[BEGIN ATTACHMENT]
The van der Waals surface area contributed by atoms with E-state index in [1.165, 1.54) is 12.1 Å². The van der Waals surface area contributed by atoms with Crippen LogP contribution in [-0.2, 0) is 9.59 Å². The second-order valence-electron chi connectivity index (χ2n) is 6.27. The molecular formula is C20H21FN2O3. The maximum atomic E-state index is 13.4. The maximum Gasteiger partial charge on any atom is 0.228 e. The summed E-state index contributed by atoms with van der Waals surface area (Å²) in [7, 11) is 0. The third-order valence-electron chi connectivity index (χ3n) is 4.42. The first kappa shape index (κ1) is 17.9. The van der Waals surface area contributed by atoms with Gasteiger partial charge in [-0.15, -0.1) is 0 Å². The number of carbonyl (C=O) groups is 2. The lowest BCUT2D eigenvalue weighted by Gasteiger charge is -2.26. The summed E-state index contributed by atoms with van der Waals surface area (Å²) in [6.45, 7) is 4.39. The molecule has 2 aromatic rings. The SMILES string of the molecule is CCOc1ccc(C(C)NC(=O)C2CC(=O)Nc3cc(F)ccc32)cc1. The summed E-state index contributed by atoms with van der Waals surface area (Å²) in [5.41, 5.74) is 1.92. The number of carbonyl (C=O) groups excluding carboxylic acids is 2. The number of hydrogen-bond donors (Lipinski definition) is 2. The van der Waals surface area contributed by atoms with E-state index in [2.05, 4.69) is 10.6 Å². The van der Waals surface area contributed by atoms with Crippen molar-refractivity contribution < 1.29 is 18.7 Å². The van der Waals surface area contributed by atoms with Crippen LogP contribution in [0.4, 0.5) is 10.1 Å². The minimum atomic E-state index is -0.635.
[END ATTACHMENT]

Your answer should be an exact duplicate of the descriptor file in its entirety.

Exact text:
The van der Waals surface area contributed by atoms with E-state index in [1.165, 1.54) is 12.1 Å². The van der Waals surface area contributed by atoms with Crippen LogP contribution in [-0.2, 0) is 9.59 Å². The second-order valence-electron chi connectivity index (χ2n) is 6.27. The molecular formula is C20H21FN2O3. The maximum atomic E-state index is 13.4. The maximum Gasteiger partial charge on any atom is 0.228 e. The summed E-state index contributed by atoms with van der Waals surface area (Å²) in [7, 11) is 0. The third-order valence-electron chi connectivity index (χ3n) is 4.42. The first kappa shape index (κ1) is 17.9. The van der Waals surface area contributed by atoms with Gasteiger partial charge in [-0.15, -0.1) is 0 Å². The number of carbonyl (C=O) groups is 2. The lowest BCUT2D eigenvalue weighted by Gasteiger charge is -2.26. The summed E-state index contributed by atoms with van der Waals surface area (Å²) in [6.45, 7) is 4.39. The molecule has 2 aromatic rings. The SMILES string of the molecule is CCOc1ccc(C(C)NC(=O)C2CC(=O)Nc3cc(F)ccc32)cc1. The summed E-state index contributed by atoms with van der Waals surface area (Å²) in [5.41, 5.74) is 1.92. The number of carbonyl (C=O) groups excluding carboxylic acids is 2. The number of hydrogen-bond donors (Lipinski definition) is 2. The van der Waals surface area contributed by atoms with E-state index in [2.05, 4.69) is 10.6 Å². The van der Waals surface area contributed by atoms with Crippen molar-refractivity contribution < 1.29 is 18.7 Å². The van der Waals surface area contributed by atoms with Crippen LogP contribution in [0.4, 0.5) is 10.1 Å². The minimum atomic E-state index is -0.635.